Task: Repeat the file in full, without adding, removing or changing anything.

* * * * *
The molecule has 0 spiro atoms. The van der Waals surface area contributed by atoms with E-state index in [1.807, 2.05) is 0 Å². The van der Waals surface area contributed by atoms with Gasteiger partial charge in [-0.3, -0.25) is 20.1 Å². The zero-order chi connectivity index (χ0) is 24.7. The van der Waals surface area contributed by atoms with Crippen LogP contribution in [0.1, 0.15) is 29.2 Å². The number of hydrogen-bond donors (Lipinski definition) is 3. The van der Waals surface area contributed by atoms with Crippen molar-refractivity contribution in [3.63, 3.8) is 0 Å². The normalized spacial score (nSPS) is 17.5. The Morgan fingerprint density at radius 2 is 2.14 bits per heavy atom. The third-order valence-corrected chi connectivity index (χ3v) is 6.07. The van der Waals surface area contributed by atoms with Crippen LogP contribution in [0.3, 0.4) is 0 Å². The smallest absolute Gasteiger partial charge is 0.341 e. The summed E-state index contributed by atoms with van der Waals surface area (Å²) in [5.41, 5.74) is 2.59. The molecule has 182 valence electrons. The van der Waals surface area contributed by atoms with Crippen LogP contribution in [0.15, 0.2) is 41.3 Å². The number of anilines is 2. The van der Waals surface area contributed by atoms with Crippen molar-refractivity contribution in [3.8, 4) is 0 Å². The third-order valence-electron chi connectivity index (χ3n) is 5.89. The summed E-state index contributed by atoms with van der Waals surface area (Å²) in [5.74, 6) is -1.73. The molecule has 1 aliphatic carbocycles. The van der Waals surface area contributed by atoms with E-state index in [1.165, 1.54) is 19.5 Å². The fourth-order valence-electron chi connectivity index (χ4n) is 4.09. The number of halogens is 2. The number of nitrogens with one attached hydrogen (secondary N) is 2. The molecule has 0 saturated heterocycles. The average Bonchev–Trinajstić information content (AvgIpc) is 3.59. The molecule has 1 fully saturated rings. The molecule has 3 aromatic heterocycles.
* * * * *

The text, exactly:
The molecule has 0 spiro atoms. The van der Waals surface area contributed by atoms with E-state index in [1.807, 2.05) is 0 Å². The van der Waals surface area contributed by atoms with Gasteiger partial charge in [-0.3, -0.25) is 20.1 Å². The zero-order chi connectivity index (χ0) is 24.7. The van der Waals surface area contributed by atoms with Crippen LogP contribution in [0.1, 0.15) is 29.2 Å². The number of hydrogen-bond donors (Lipinski definition) is 3. The van der Waals surface area contributed by atoms with Crippen molar-refractivity contribution in [3.63, 3.8) is 0 Å². The normalized spacial score (nSPS) is 17.5. The Morgan fingerprint density at radius 2 is 2.14 bits per heavy atom. The third-order valence-corrected chi connectivity index (χ3v) is 6.07. The van der Waals surface area contributed by atoms with Crippen LogP contribution in [0.3, 0.4) is 0 Å². The smallest absolute Gasteiger partial charge is 0.341 e. The summed E-state index contributed by atoms with van der Waals surface area (Å²) in [5.41, 5.74) is 2.59. The molecule has 182 valence electrons. The van der Waals surface area contributed by atoms with Crippen LogP contribution in [0.15, 0.2) is 41.3 Å². The number of anilines is 2. The van der Waals surface area contributed by atoms with Crippen molar-refractivity contribution in [3.8, 4) is 0 Å². The third-order valence-electron chi connectivity index (χ3n) is 5.89. The summed E-state index contributed by atoms with van der Waals surface area (Å²) in [5.74, 6) is -1.73. The molecule has 1 aliphatic carbocycles. The van der Waals surface area contributed by atoms with E-state index in [1.165, 1.54) is 19.5 Å². The fourth-order valence-electron chi connectivity index (χ4n) is 4.09. The number of halogens is 2. The number of nitrogens with one attached hydrogen (secondary N) is 2. The molecule has 0 saturated heterocycles. The average Bonchev–Trinajstić information content (AvgIpc) is 3.59. The molecule has 1 fully saturated rings. The molecule has 3 aromatic heterocycles.